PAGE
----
Japan offers Iran $2.2 million nuclear safety deal

Japan offers Iran $2.2 million nuclear safety deal
Tokyo and Tehran are set to continue cooperation amid uncertainty over the UN-backed nuclear deal that has facilitated growing bilateral ties.
2 min read
08 December, 2016
Javad Zarif [L] met with Fumio Kishida this week in Tokyo [AFP]

Japan has decided to offer Iran a nuclear safety deal worth around $2.2 million, Japanese Foreign Minister Fumio Kishida said Wednesday.

The deal will help Tehran to implement its historic nuclear deal with Western nations.

"We agreed that bilateral relations are steadily making progress in a wide range of areas, including on cooperation for the steady implementation of the nuclear agreement," Kishida reporters in Tokyo after talks with his Iranian counterpart Javad Zarif.

The agreement comes as the future of the nuclear deal remains shrouded in uncertainty, with United States president-elect Donald Trump yet to budge from his pledge to cancel the accord.

Trump promised during his presidential campaign to make cancelling the deal a "number one priority" and described it as "disastrous," among other things.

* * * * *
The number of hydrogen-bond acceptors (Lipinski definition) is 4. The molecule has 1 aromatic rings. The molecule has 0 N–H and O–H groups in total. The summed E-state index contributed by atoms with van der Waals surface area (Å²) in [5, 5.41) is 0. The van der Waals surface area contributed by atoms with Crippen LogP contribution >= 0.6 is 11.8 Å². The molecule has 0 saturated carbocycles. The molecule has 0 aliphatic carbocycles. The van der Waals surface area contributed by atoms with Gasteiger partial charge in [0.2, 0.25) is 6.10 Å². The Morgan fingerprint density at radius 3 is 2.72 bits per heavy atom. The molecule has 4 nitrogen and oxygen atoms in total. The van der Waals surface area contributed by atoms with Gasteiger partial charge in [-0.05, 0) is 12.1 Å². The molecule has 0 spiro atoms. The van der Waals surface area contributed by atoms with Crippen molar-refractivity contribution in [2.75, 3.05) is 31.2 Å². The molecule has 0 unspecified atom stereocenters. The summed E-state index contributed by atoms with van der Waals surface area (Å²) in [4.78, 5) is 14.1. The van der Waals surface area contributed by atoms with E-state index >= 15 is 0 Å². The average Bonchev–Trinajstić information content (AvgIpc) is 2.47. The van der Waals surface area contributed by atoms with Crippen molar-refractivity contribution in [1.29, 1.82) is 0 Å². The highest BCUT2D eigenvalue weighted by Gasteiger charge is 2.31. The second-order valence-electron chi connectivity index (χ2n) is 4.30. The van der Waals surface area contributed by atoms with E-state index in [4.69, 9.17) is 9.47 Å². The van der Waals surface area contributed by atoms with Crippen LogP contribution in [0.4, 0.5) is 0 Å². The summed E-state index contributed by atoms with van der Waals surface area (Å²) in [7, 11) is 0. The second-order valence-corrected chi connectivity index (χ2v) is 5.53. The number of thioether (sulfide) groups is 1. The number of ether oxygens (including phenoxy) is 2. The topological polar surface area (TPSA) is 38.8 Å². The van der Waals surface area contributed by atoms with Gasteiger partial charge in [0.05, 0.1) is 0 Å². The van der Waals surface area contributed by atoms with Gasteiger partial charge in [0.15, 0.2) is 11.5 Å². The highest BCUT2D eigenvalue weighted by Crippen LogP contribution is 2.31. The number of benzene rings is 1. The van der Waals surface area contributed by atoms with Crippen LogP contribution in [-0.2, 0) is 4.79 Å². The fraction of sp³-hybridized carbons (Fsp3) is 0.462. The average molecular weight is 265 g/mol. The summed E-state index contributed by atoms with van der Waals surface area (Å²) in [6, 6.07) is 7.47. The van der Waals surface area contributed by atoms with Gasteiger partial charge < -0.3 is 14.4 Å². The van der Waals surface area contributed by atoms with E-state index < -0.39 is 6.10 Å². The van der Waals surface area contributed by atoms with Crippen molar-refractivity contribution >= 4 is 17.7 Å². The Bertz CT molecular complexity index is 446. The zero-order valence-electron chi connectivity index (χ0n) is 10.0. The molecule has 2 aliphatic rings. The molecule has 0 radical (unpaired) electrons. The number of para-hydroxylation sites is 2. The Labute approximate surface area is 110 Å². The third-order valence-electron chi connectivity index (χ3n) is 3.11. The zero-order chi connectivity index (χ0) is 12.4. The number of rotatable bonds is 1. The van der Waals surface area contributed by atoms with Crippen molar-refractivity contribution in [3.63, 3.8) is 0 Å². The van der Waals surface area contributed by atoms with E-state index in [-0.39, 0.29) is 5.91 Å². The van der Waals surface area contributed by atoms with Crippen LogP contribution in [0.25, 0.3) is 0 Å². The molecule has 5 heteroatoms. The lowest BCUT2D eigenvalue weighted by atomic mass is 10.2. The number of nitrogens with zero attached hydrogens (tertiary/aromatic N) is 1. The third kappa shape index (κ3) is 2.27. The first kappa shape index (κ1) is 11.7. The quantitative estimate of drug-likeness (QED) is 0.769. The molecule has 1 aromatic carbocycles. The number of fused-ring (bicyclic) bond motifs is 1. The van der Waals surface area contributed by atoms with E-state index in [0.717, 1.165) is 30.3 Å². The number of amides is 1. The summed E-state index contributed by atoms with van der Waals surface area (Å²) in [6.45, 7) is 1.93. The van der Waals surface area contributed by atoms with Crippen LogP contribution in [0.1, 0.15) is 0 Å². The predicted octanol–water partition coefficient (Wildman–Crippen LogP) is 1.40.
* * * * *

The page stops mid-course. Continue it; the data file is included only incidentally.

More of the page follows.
Earlier this month, Iran threatened to terminate the deal itself, after US lawmakers voted to extend sanctions on Tehran for another ten years.

Iran agreed the UN-endorsed nuclear deal with six major world powers in July 2015, which entailed the lifting of most international sanctions in return for Iran limiting its nuclear program.

Japan was one of the nations that lifted its sanctions on Iran and since the deal has increased its cooperation through trade and investment. Tokyo has also actively encouraged business with Iran while many are competing for access to its market.